Money not all that talks to job seekers
26 March 2016, 12:34
Johannesburg - “Type of work” is now equal to “compensation” as a motivator for career decisions among candidates globally, according to a recent survey by ManpowerGroup Solutions.
While money still talks, today’s candidates are equally interested in how work integrates with their daily lives. No longer are jobs just cash machines that facilitate the golden years of retirement.
About 56% of global candidates identified “type of work” as one of the top three factors in making career decisions - overtaking “compensation” at 54%. That means nearly six out of ten candidates believe that what they do is as important as how much they get paid.
When it comes to motivating candidates to switch jobs, however, compensation gets their attention - an increase in pay is twice as powerful as type of work.
Today, candidates’ complex motivations vary with their country’s culture, economic conditions and job market dynamics," reveals the global candidate preferences survey. Motivations for making career decisions and immediate job switching strongly correlate with market location. However, job search behaviours and preferences are more closely tied to age.
Important factors in making career decisions included the type of work (78%), compensation (81%), benefits offered (50%), geographic location (53%), opportunity for advancement (51%), schedule flexibility (35%), company brand or reputation (28%) and industry (27%).
For many, technology has blurred the lines between work and leisure time. Employees are often expected to be available 24-7 to their employers and work-life balance has become a challenge for a majority of the workforce. As a result, employees’ relationship with their jobs is shifting. While it was previously a means to an end (e.g., weekends, vacations, retirement), a job is now a more integrated part of a holistic way of life.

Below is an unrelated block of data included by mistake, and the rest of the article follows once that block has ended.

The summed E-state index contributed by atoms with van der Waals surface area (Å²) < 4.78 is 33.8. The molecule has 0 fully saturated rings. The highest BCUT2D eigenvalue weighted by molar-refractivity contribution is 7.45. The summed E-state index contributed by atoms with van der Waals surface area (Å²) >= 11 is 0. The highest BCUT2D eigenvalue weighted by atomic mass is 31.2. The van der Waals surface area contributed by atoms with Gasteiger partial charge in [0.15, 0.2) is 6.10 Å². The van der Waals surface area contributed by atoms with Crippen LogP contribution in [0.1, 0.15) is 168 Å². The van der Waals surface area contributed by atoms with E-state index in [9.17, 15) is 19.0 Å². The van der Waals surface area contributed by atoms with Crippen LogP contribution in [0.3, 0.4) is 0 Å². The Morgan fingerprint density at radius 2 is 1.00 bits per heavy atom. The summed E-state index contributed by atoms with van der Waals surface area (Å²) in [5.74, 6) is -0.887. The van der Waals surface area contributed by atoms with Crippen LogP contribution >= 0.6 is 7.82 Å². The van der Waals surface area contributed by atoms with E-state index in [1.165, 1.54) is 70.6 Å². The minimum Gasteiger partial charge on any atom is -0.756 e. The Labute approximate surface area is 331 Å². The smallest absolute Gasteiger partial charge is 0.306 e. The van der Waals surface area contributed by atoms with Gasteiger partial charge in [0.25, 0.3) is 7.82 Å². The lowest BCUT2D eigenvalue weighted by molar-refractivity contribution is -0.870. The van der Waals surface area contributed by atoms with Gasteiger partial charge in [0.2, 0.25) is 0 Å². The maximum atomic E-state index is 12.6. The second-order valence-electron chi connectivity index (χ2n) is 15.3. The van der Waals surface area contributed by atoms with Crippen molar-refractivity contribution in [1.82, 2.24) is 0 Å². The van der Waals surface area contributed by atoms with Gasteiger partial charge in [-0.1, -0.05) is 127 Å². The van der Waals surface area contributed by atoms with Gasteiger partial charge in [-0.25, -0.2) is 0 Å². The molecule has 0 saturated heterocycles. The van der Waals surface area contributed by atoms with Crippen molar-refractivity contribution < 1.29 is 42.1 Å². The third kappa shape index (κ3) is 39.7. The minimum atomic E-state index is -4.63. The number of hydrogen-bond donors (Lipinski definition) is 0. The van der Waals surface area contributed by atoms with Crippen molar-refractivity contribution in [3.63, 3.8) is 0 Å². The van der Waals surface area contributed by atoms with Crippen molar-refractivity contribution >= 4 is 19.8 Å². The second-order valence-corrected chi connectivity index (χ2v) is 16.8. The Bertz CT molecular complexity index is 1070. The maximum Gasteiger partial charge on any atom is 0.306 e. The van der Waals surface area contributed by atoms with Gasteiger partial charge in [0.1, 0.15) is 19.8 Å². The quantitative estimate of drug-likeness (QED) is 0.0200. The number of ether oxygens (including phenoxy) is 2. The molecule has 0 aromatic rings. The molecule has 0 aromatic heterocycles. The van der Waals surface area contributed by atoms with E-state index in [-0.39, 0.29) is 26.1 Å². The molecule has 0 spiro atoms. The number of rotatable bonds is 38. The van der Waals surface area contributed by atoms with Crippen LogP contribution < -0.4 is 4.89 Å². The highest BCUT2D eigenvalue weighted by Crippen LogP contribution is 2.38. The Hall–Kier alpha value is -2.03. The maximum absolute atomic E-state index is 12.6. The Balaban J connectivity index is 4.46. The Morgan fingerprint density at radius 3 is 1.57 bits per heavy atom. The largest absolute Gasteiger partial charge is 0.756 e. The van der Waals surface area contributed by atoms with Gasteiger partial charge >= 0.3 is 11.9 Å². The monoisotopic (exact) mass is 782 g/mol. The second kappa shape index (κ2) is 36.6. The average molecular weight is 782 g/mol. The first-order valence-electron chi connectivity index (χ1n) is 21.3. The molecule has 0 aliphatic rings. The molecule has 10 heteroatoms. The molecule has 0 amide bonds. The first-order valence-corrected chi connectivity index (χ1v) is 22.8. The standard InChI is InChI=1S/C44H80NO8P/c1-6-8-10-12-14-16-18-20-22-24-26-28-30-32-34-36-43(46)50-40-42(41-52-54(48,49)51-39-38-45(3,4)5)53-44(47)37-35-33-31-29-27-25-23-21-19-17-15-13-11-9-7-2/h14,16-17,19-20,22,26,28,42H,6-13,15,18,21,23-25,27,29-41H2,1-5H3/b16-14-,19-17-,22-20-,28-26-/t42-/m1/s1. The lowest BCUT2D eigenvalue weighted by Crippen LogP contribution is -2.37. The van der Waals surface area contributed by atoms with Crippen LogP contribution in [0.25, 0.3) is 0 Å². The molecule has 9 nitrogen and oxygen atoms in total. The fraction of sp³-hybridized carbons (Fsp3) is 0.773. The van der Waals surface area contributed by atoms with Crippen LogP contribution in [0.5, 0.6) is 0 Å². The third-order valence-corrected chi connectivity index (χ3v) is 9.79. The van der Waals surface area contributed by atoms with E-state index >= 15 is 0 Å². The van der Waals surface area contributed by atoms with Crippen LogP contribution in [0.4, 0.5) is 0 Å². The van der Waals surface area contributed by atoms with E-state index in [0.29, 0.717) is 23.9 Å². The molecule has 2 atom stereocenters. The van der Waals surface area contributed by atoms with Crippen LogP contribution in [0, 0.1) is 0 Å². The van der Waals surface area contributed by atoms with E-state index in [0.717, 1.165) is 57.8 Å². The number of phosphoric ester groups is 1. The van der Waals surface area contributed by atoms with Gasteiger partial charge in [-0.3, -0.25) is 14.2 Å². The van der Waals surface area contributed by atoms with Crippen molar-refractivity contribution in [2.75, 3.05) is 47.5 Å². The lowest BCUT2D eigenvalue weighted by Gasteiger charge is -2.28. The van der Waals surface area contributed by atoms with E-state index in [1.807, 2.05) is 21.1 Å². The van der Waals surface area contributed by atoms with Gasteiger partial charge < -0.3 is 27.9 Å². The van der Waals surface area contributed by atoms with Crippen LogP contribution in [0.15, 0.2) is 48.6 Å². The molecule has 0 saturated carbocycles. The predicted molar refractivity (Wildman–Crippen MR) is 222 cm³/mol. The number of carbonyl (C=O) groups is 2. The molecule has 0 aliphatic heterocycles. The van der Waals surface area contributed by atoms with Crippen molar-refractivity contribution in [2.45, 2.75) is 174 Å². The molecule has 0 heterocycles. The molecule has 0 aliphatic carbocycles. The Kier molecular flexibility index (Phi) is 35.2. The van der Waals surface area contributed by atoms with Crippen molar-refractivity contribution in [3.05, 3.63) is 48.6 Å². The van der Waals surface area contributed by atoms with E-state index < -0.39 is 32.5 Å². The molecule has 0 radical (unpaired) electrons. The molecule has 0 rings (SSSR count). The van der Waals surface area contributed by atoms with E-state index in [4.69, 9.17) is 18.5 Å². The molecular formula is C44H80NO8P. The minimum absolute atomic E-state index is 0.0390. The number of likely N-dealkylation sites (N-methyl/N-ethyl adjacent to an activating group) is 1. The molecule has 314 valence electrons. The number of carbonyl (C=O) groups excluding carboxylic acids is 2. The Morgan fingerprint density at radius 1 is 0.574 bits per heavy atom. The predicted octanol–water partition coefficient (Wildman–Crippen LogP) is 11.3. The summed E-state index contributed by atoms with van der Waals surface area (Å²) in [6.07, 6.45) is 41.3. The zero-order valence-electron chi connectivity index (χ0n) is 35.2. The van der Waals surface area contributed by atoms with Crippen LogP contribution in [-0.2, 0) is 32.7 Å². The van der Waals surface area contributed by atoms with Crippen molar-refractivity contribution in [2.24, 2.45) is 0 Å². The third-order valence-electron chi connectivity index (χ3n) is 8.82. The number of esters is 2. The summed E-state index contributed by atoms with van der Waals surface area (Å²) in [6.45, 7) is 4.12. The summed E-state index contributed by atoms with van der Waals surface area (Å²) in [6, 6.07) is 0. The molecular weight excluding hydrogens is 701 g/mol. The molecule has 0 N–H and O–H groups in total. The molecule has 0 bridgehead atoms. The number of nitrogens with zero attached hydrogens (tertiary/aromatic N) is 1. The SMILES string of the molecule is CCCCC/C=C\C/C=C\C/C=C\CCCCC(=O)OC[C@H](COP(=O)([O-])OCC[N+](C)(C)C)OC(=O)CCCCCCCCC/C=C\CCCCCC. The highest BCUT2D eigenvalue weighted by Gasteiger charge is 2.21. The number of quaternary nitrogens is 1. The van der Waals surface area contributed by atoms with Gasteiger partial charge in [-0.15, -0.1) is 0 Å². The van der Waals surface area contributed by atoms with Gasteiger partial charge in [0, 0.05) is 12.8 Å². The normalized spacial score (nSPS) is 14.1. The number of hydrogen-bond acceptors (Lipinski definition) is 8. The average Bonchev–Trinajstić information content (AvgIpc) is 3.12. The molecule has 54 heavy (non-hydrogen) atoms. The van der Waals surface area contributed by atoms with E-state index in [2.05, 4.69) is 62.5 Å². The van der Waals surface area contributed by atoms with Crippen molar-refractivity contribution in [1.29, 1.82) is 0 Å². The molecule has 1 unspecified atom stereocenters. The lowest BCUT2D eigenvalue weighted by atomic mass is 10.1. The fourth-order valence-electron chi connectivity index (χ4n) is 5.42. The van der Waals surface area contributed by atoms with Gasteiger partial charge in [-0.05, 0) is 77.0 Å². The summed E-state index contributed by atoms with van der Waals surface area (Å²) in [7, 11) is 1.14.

"As the talent shortage grows, making it more difficult to find candidates with the right skills, businesses should understand exactly what job seekers look for," explained Kate Donovan, senior vice president of ManpowerGroup Solutions.
“People with in-demand skills are making different career choices today based on lifestyle preferences and beliefs. This complicates traditional recruitment models and forces companies to think differently about their recruitment and workforce management strategies."
According to Jim McCoy, vice president of ManpowerGroup Solutions, several generational differences were revealed in the study, including Generation Y's desire for better on-boarding, upward mobility and the need for employers to value corporate social responsibility.
“From bold new strategies that involve collaboration within industries, to old-fashioned boots-on-the ground tactics, employers need to customise their outreach to attract and retain the best talent across the globe,” said McCoy.
Applying to jobs online is the number one method (34%) global candidates use in their job searches. And although the majority of those surveyed (77%) had previously worked with a recruiter on a job search, nearly one in four candidates prefer to search, identify and pursue job opportunities on their own from start to finish — five times as many who prefer to solely use a recruiter.
Global candidates overwhelmingly pointed to the increasing importance of company brand when making career decisions. Over half of all candidates (56%) said brand is more important to them than it was five years ago.
Globally, over one third of candidates (37%) self-identified as “continuous candidates” - those who agree with the statement “I am always looking for the next job opportunity.”
Corporate social responsibility (CSR) also emerged as an important motivator and an important aspect of an employer’s brand for Gen Y. Among those who identify CSR as one of the three most important aspects of a company’s brand, 58% are Gen Y.